- Another card to consider: If you’re looking for higher rewards and are willing to pay an annual fee after your first year with a card, consider the Blue Cash Preferred Card from American Express, which offers 6% cash back on up to $6,000 in U.S. supermarket purchases each year, 6% back on select streaming services, 3% back at U.S. gas stations and on transit, and 1% back on other purchases.
Chase Freedom Flex℠
- Why this is one of the best credit cards for young adults: This no-annual-fee card is good for young adults who want to earn cash back in bonus categories and use a 0% introductory annual percentage rate.
- The top features: With Chase Freedom Flex, you’ll earn 5% cash back on up to $1,500 spent in rotating bonus categories each quarter you activate. You can also earn 5% back on travel booked through Chase Ultimate Rewards, 3% back on restaurant dining and drugstore purchases, and 1% back on all other purchases. New cardholders get a 15-month 0% introductory APR on purchases and balance transfers and can earn a $200 bonus for spending $500 in their first three months from account opening.
- Another card to consider: The Blue Cash Preferred Card from American Express may earn more, depending on where you spend. For example, the Blue Cash Preferred Card from American Express earns 6% cash back on up to $6,000 in grocery spending each year, while Chase Freedom Flex does not have built-in bonus cash back on groceries. Keep in mind that the Blue Cash Preferred Card from American Express charges a $0 intro annual fee for the first year, then $95.
Discover it® chrome
- Why this is one of the best credit cards for young adults: This no-annual-fee card offers cash back rewards that are useful for young adults who spend on gas and dining.
- The top features: Discover it chrome earns 2% cash back at gas stations and restaurants on up to $1,000 in combined purchases each quarter, and all other purchases earn 1% unlimited cash back. Cardholders will also get a 0% introductory annual percentage rate for 15 months on purchases and eligible balance transfers, and Discover will match all of the cash back you’ve earned at the end of your first year.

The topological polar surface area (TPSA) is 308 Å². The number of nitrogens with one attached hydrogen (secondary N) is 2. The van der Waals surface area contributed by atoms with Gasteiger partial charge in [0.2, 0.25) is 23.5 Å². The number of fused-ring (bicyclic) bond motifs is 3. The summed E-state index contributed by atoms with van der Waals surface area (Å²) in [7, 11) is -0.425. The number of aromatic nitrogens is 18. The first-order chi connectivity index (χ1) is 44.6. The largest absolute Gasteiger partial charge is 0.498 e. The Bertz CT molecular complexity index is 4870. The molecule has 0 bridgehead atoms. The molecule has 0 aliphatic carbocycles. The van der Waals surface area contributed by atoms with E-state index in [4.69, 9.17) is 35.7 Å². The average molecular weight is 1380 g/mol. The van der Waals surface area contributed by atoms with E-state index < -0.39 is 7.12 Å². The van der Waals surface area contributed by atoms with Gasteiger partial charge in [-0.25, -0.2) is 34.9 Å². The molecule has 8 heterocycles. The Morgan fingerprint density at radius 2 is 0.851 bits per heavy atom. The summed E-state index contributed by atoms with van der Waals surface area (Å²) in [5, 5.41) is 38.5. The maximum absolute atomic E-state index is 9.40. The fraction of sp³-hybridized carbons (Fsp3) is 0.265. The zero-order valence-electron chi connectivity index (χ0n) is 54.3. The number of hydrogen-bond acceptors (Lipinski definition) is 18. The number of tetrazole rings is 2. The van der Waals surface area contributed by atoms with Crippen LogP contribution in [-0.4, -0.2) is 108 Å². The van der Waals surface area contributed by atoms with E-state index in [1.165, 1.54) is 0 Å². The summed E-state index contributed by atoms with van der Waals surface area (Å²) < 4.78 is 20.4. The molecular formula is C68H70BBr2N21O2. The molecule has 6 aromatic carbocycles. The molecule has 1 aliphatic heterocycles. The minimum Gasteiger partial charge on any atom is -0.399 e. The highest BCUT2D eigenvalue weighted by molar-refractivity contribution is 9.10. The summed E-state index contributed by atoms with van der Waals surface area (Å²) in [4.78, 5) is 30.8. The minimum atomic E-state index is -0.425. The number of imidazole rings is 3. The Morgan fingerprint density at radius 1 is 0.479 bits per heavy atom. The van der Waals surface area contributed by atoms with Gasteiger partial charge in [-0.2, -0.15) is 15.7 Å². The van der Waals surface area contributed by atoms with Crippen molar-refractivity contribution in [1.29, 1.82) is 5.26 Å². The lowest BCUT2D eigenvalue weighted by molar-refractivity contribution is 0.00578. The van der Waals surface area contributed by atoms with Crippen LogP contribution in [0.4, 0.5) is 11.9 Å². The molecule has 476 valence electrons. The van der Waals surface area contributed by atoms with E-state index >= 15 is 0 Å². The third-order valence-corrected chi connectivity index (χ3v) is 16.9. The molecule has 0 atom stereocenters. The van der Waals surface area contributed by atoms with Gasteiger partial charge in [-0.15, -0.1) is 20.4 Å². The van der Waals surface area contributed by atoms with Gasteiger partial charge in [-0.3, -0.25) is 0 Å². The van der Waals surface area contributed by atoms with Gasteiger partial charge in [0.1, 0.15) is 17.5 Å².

- Another card to consider: If you’re open to a more flexible rewards strategy, consider Chase Freedom Flex, which earns 5% cash back on up to $1,500 on combined purchases in bonus categories each quarter you activate and 5% back on travel purchased through Chase Ultimate Rewards. You’ll also earn 3% back on dining at restaurants, including takeout and eligible delivery services, and 3% back on drugstore purchases. All other purchases earn 1% cash back.
Discover it® Student chrome
- Why this is one of the best credit cards for young adults: This card is a good fit for young adults who are students and want to earn cash back while building credit.
- The top features: This no-annual-fee card earns 2% cash back at gas stations and restaurants on up to $1,000 in combined purchases each quarter and 1% back on all other purchases. At the end of your first year with Discover it Student Chrome, Discover automatically matches all the cash back you’ve earned.
- Another card to consider: To earn more cash back, consider Discover it Student Cash Back, which offers 5% cash back in different categories, such as Amazon.com, grocery stores, restaurants and gas stations, up to the quarterly maximum when you activate.
Citi Custom Cash℠ Card
Capital One Quicksilver Student Cash Rewards Credit Card
- Why this is one of the best credit cards for young adults: For young adults who are students and spend a lot on hotels and rental cars, this card offers solid rewards.